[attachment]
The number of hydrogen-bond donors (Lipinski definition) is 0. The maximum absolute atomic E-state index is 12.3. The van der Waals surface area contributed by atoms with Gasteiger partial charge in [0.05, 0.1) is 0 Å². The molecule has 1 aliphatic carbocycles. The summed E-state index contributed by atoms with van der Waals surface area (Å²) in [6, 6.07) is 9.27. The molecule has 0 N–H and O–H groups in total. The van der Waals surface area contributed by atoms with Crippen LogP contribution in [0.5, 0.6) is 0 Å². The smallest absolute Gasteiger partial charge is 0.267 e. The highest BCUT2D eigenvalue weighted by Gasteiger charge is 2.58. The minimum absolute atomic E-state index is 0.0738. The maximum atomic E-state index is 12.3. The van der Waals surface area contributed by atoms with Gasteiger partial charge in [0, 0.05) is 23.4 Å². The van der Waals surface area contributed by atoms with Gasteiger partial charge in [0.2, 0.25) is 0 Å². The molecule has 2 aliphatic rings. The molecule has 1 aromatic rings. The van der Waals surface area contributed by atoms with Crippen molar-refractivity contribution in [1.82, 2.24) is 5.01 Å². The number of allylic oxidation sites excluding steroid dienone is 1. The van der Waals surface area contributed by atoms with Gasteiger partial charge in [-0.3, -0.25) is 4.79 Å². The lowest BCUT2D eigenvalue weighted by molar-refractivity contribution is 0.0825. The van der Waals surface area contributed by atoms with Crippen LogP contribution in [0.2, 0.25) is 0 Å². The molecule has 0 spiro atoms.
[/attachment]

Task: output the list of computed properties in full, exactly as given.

The number of hydrogen-bond donors (Lipinski definition) is 0. The maximum absolute atomic E-state index is 12.3. The van der Waals surface area contributed by atoms with Gasteiger partial charge in [0.05, 0.1) is 0 Å². The molecule has 1 aliphatic carbocycles. The summed E-state index contributed by atoms with van der Waals surface area (Å²) in [6, 6.07) is 9.27. The molecule has 0 N–H and O–H groups in total. The van der Waals surface area contributed by atoms with Crippen LogP contribution in [0.5, 0.6) is 0 Å². The smallest absolute Gasteiger partial charge is 0.267 e. The highest BCUT2D eigenvalue weighted by Gasteiger charge is 2.58. The minimum absolute atomic E-state index is 0.0738. The maximum atomic E-state index is 12.3. The van der Waals surface area contributed by atoms with Gasteiger partial charge in [0, 0.05) is 23.4 Å². The van der Waals surface area contributed by atoms with Gasteiger partial charge in [0.2, 0.25) is 0 Å². The molecule has 2 aliphatic rings. The molecule has 1 aromatic rings. The van der Waals surface area contributed by atoms with Crippen molar-refractivity contribution in [1.82, 2.24) is 5.01 Å². The number of allylic oxidation sites excluding steroid dienone is 1. The van der Waals surface area contributed by atoms with Gasteiger partial charge in [-0.3, -0.25) is 4.79 Å². The lowest BCUT2D eigenvalue weighted by molar-refractivity contribution is 0.0825. The van der Waals surface area contributed by atoms with Crippen LogP contribution in [0.2, 0.25) is 0 Å². The molecule has 0 spiro atoms.